OP-Ed Africa’s secondary cities can drive sustainable economic growth


The COVID-19 pandemic and the current shock to the system from the war in Ukraine has left African economies hanging by a thread.

national debt has reached levels of distress across the continent, with even once-high performing economies such as Ghana, Egypt and Tunisia on the brink of defaults, bailouts or both.

Next weeks 9and Africities Summitin Kisumu, Kenya, will therefore take place in a particularly gloomy macroeconomic context.

Yet Kisumu itself – a vibrant, up-and-coming city that has become a hub of international trade – should give delegates real reason to be optimistic.

Indeed, Kenya has benefited from being a early adherent of New urban agenda: UN-Habitat’s arsenal of solutions to help States, city planners and communities manage urban challenges and needs, whether planning, financing, waste management and housing.

These solutions have obviously been helpful in Kisumu, and I believe the Agenda could not be more relevant for African policymakers navigating such perilous economic headwinds.

Why? Because if urban areas make up 55% of the world’s populationthey represent more than 80% of the world’s gross domestic product (GDP).

In other words, our cities are an engine of economic growth – growth that Africa badly needs and needs now.

However, if we must make the most of the undeniable dynamism of our urban areas, choosing to live in a city cannot be a zero-sum game. No African should ever have to expose himself to environmental and social conflicts to climb the economic ladder.

Simply put, our mission must be resilience and sustainable the economic growth of our cities: the key that can unlock a more prosperous, equal and secure future for all Africans.

Our team at UN-Habitat has never underestimated the challenge ahead.

The world’s urban centers are veritable hotspots of vulnerability, with more than 1 billion people now live in informal settlements, placing themselves at the mercy of extreme weather events.

As new cities emerge in Africa, we must learn to ensure that the challenges are well anticipated with good planning and the provision of basic services. The best approach might be to find a balance between big cities and secondary cities. Secondary cities are under less pressure and can develop sustainable urban solutions more quickly.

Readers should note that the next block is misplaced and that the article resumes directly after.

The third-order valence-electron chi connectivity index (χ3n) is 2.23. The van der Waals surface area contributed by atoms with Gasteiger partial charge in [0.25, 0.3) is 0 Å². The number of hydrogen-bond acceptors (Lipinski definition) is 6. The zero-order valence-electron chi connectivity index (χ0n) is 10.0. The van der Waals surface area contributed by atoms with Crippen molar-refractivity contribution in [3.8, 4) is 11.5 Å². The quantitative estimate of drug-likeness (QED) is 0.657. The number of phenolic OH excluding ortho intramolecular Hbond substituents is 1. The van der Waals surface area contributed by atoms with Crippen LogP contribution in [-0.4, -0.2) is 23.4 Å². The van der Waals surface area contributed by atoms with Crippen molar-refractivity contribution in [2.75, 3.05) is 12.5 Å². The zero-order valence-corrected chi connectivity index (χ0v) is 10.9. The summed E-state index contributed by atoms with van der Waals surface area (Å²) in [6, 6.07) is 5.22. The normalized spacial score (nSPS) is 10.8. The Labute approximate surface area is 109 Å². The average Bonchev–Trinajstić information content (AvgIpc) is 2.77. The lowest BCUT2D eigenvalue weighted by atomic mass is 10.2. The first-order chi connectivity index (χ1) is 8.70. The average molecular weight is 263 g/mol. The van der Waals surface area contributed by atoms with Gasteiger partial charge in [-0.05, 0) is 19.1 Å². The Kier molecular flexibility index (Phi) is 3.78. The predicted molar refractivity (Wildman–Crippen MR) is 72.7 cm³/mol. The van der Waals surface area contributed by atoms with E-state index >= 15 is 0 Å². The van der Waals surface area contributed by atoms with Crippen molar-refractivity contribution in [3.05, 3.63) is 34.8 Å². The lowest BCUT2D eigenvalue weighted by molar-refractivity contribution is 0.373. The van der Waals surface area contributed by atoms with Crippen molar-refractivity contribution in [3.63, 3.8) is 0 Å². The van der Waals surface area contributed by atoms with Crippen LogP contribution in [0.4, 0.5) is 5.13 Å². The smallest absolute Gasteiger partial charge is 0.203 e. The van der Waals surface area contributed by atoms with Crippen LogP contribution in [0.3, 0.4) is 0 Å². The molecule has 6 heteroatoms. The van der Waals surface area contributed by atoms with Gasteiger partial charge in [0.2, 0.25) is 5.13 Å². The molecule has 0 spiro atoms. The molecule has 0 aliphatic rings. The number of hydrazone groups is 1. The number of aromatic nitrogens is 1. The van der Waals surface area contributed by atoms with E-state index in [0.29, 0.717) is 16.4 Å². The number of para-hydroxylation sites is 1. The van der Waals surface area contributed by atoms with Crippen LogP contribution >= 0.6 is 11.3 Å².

Quick and often one-size-fits-all solutions like slum clearance and community relocation have proven redundant in the face of such a challenge.

UN-Habitat advocates an inclusive and participatory approach, with our staff going to the field to support stakeholders in everything from building the climate resilience of city centers to setting up employment and training programs professional.

RISE-UP: Resilient Settlements for the Urban Poor – one of UN-Habitat’s flagship programs – exemplifies this holistic, research-driven approach to generating sustainable socio-economic progress in African cities.

Since 2019, the RISE-UP The team has compiled a database of places at serious risk from extreme weather events, whether it’s an informal settlement in West Africa or a coastal town in Southeast Asia.

With this data in hand, UN-Habitat lobbied for and then mobilized large-scale investments to build, increase and strengthen the climate resilience of every vulnerable community. This is an essential step in consolidating their economic viability.

As an example of RISE-UP at its best, UN-Habitat reported on the severe threat of flash floods and high winds to schools in Mozambique in 2020. Our field officers then worked day and night to ensure that classrooms from Maputo to Beira could resist it.

Given the global political and economic upheavals, it is important to stay firmly on the path of sustainable urban development and ensure support for the development of secondary cities in Africa. And that’s what I’m going to focus on in Kisumu next week.

“With these communities in mind, it is imperative that organizations operating at the supranational level like UN-Habitat stay the course. While governments’ focus on sustainable economic growth may waver, ours will not and we have the expertise to move them forward, despite the undeniable obstacles they face.

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